“I hope you fucking die,” a man shouted from within his home on a pleasant spring evening. Then a series of loud thuds, small whimpers and angry grunts came through the gap in the sash window.
As per Women’s Aid’s advice, I rang 999, and told the police call handler the details — what I’d heard, where those blood-curdling noises had come from and why they concerned me.
After the introduction of necessary measures to stop the spread of Covid-19, campaigners warned of a spike in domestic abuse. The current situation is horrific enough, as one in four women have been victims of domestic abuse and two a week are killed by male partners, exes or relatives. Over the past ten years, 13 times more women than men were killed by a partner or ex.
But three main factors have worsened the situation. First, being cooped up puts a strain on any relationship. Secondly, if victims follow the government’s rules to stay home, help the NHS and save lives, they’re trapped with someone who might very well want to end theirs. Thirdly, economic turmoil always correlates with an uptick in domestic violence and as the gears of our industries grind to a halt, very few of us can dodge the sparks flying.
In the past two weeks, eight women have been killed in so-called “isolated” incidents of suspected domestic violence. Women’s Aid have reported an increase in calls from victims, including those who are experiencing domestic violence for the first time.
This has to stop, we can all agree. And indeed, Home Secretary Priti Patel has informed the public that: “Whilst our advice is to stay at home, anyone who is at risk of, or experiencing, domestic abuse, is still able to leave and seek refuge. Refuges remain open, and the police will provide support to all individuals who are being abused — whether physically, emotionally, or otherwise.”
There are big questions Patel still needs to answer. Will the government provide more resources for refuges, perhaps, like France, acquiring space within otherwise empty hotels? Brimming refuges were turning away women and children before coronavirus even made human contact. Now, during social distancing, it’s harder to count on sofa-surfing offers from friends and family.
In the past two weeks, eight women have been killed in so-called “isolated” incidents of suspected domestic violence.
And when will police forces show, not just tell us, how much they care about stamping out domestic violence? They’re fully capable of being meticulous: the surveillance drones, the dyeing of a turquoise lagoon to deter swimmers, the fine written up (and later retracted) for a shop owner who marked the pavement to encourage safe queueing, the warnings for shopkeepers to not sell inessential goods, the locking up of parks in cities’ most densely-populated areas…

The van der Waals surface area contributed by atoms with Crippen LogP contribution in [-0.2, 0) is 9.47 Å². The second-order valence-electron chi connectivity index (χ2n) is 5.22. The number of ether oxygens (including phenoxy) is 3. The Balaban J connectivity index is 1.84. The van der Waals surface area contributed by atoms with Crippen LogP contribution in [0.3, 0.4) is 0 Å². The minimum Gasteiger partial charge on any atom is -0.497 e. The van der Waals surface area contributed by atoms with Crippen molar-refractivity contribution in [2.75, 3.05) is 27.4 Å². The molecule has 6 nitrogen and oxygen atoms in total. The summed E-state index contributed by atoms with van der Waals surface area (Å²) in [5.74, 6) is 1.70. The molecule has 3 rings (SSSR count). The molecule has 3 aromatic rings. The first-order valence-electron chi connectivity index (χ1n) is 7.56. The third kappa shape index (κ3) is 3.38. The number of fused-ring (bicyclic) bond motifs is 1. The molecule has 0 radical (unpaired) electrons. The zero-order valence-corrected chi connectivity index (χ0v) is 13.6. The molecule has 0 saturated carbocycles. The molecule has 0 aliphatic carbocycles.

Police doubtless need to enforce social distancing laws in order to maintain public health. But some of these measures are excessive and misplaced. Obviously, no force wants to be singled out by the press for allowing the public to flout social distancing rules — but all forces are too inured to announcing the deaths of innocent women.
Three hours after I reported those terrifying noises, the police returned my call to tell me the address I’d reported didn’t exist. It did, I insisted, until I was believed.
As a passerby, I felt sure of myself in a way that shouldn’t be expected of a survivor. I told a local councillor my concerns, and he’s alerted the local Adult Safeguarding team. At a time when social workers — the soothing balm to officers’ bluntness — are reporting they’re not even able to carry out risk assessments at people’s homes right now, I felt it was my duty to do more to help this woman. I know not everyone’s on chatty terms with local government.
But we as the public have to do our utmost best to stop these tragedies. We can get a lot done; the Big Society is in full flow, the government’s NHS scheme counts 700,000 volunteers so far, and the Mutual Aid groups have countless members - in your local WhatsApp alone - to help those 1.5 million elderly, unwell and disabled get their shopping and medicine and so on.
We need to remember who else is vulnerable, though. Some women — pregnant women, elderly women victims of abuse — are lying at the intersection of Covid-19 and domestic violence risks. And many others, who aren’t on the list of humanity’s most endangered, are facing an indefinite period of torment and, yes, in some cases, too many cases, death.
Fundamentally, domestic abuse and its normalisation (including sick jokes at victims’ expense) has to end. In the meantime, while isolation causes a surge in these non-isolated incidents of male violence, survivors need safe routes out, an attentive police force to punish perpetrators and, more than ever before, support from their neighbours.
Because as much as domestic abuse is rising, so should our awareness of it. If we had any excuse to ignore what was going on before, we certainly don’t now. We’re all at home, on the other side of the wall from these horrors. It’s the police’s job to believe these women when they speak up, and it’s our duty to listen to them when they can’t say a word.
If you need urgent police help through the 999 service, but can’t speak, call 999 then press 55 to access the Silent Solution service where operators will know your call is genuine and do their best to help. If you call from a landline, police should be able to track your location.